Skip to content Skip to sidebar Skip to footer

Bosch and BASF team up for solar energy mega mix

The German government and its industry partners are to invest in making solar cells cheaper and available in more areas of application.

Bosch, the manufacturer of automotive and industrial technology, and BASF, the chemical company, each founding members of the technology initiative of Germany’s Federal Ministry of Education and Research (BMBF), are to cooperate in the innovative field of organic photovoltaics (OPV).

Organic photovoltaics is the term used to describe solar cells based on organic semi-conductive materials that can generate electricity from light.

This means that, in the future, they could replace the silicon that is used today. The aim is to use new materials, production processes and installation technologies to make the organic solar cells more efficient and cost-effective in the long term. Furthermore, the new technology could pave the way for sustainable energy production and make solar power more competitive.

Last year, photovoltaic modules had a global market volume of 8 billion euros. The segment is expected to grow by more than 20 per cent annually between now and 2020. The BMBF will provide 60 million euros for research to develop this market, while the initiative’s current industry partners – which include BASF, Bosch, Merck (Darmstadt) and Schott (Mainz) – plan to spend up to 300 million euros.

BASF is conducting research into semi-conductive organic materials with high thermal and photo-thermal stability. The aim is that these materials should perform the function performed by silicon today; in other words, absorbing sunlight and converting it into electric power.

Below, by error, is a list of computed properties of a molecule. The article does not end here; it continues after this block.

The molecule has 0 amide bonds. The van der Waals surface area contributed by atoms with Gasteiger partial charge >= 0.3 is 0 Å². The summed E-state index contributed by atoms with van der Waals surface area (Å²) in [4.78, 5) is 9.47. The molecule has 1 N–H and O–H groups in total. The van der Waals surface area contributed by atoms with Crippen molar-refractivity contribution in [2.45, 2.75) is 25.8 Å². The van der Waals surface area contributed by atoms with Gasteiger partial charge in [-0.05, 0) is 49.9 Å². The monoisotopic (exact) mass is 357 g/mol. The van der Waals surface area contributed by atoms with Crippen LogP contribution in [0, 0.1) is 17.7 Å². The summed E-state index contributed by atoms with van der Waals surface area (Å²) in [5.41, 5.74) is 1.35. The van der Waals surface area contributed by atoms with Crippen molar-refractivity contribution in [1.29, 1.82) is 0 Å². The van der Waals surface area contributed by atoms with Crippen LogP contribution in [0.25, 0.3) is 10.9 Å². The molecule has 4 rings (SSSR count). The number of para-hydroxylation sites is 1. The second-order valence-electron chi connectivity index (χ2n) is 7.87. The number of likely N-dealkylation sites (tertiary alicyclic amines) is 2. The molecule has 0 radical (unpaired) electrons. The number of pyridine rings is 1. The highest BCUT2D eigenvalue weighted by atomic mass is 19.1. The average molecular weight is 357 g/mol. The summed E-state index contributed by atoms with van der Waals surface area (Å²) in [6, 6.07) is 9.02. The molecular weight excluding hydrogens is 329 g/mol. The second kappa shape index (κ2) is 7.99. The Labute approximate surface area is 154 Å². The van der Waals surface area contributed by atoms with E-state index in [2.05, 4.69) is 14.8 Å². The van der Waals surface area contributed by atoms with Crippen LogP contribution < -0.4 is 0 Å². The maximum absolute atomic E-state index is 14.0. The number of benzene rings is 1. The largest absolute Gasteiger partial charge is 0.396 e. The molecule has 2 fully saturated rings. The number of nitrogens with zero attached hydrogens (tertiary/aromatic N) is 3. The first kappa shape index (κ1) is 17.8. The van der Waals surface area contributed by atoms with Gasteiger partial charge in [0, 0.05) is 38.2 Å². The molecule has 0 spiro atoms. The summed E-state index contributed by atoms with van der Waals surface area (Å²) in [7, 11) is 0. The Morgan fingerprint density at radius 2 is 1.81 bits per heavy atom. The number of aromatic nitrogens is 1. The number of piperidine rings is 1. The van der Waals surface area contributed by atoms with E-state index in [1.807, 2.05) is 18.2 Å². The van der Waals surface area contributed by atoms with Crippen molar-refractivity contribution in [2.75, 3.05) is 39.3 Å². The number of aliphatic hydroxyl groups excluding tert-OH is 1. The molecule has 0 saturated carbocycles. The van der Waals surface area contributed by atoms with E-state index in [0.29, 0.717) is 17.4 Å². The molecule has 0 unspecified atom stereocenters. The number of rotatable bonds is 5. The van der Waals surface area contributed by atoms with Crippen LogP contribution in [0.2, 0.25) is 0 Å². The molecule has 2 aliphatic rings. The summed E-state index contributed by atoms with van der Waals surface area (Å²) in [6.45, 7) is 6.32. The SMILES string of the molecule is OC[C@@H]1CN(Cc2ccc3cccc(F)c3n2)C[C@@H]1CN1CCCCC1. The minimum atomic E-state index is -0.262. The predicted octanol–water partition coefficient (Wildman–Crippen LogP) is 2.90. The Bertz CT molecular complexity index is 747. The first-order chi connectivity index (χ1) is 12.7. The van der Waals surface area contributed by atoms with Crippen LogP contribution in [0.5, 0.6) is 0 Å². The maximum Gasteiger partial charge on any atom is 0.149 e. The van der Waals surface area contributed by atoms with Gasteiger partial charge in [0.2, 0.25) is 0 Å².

As part of the newly launched initiative, the Bosch Group will be looking at issues relating to industrial production.

“We want to use organic photovoltaics to make solar energy available at an affordable price”, explained Siegfried Dais, deputy chairman of the Bosch board of management, with responsibility for research and advance engineering. “At the same time we want to use this opportunity to get closer to our vision of an energy self-sufficient home”.

Bosch has already launched a number of different technologies for producing renewable energies, including solar collectors for generating hot water, large gear units for wind farms, heat pumps, as well as vegetable oil and wood pellet based burners.

2 Comments

  • XPat
    Posted August 7, 2007 at 6:26 am

    There are supposed to be hundreds of blue sky days this year, but having faced a large window in central Beijing for every one of them, I can say someone is color blind, as I counted less than 10 this year.

  • Bernhard
    Posted July 26, 2007 at 9:56 am

    Is this what we can expect to see for the Summer Games next year, a thick haze of smoke covering the city, obscuring the athletes? I would imagine the national olympic committees are going to raise a fuss about running a marathon through such a toxic soup.

Comments are closed.

The Global View creates and curates research, perspectives and intelligence on the modern leader’s agenda.

Subscribe Now

Get our latest research papers and amazing posts directly in your email.

Loading

The   Global view © 2022. All Rights Reserved.